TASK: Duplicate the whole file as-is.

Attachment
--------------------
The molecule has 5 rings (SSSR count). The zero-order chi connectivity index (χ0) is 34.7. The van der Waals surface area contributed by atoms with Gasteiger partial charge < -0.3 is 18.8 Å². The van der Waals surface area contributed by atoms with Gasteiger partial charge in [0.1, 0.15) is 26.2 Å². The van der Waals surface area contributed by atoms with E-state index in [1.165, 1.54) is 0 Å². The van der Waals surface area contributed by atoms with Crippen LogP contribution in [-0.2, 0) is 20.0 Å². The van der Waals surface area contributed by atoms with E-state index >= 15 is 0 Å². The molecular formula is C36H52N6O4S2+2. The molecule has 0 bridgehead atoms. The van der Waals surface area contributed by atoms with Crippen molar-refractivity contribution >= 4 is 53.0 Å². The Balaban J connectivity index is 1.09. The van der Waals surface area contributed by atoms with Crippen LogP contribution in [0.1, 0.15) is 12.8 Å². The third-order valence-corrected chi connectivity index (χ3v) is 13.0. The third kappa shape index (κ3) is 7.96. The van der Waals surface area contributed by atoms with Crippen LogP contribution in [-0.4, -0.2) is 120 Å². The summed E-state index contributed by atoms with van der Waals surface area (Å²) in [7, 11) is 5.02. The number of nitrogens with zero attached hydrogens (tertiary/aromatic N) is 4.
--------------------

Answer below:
The molecule has 5 rings (SSSR count). The zero-order chi connectivity index (χ0) is 34.7. The van der Waals surface area contributed by atoms with Gasteiger partial charge < -0.3 is 18.8 Å². The van der Waals surface area contributed by atoms with Gasteiger partial charge in [0.1, 0.15) is 26.2 Å². The van der Waals surface area contributed by atoms with E-state index in [1.165, 1.54) is 0 Å². The van der Waals surface area contributed by atoms with Crippen LogP contribution in [-0.2, 0) is 20.0 Å². The van der Waals surface area contributed by atoms with E-state index >= 15 is 0 Å². The molecular formula is C36H52N6O4S2+2. The molecule has 0 bridgehead atoms. The van der Waals surface area contributed by atoms with Crippen molar-refractivity contribution >= 4 is 53.0 Å². The Balaban J connectivity index is 1.09. The van der Waals surface area contributed by atoms with Crippen LogP contribution in [0.1, 0.15) is 12.8 Å². The third-order valence-corrected chi connectivity index (χ3v) is 13.0. The third kappa shape index (κ3) is 7.96. The van der Waals surface area contributed by atoms with Crippen LogP contribution in [-0.4, -0.2) is 120 Å². The summed E-state index contributed by atoms with van der Waals surface area (Å²) in [7, 11) is 5.02. The number of nitrogens with zero attached hydrogens (tertiary/aromatic N) is 4.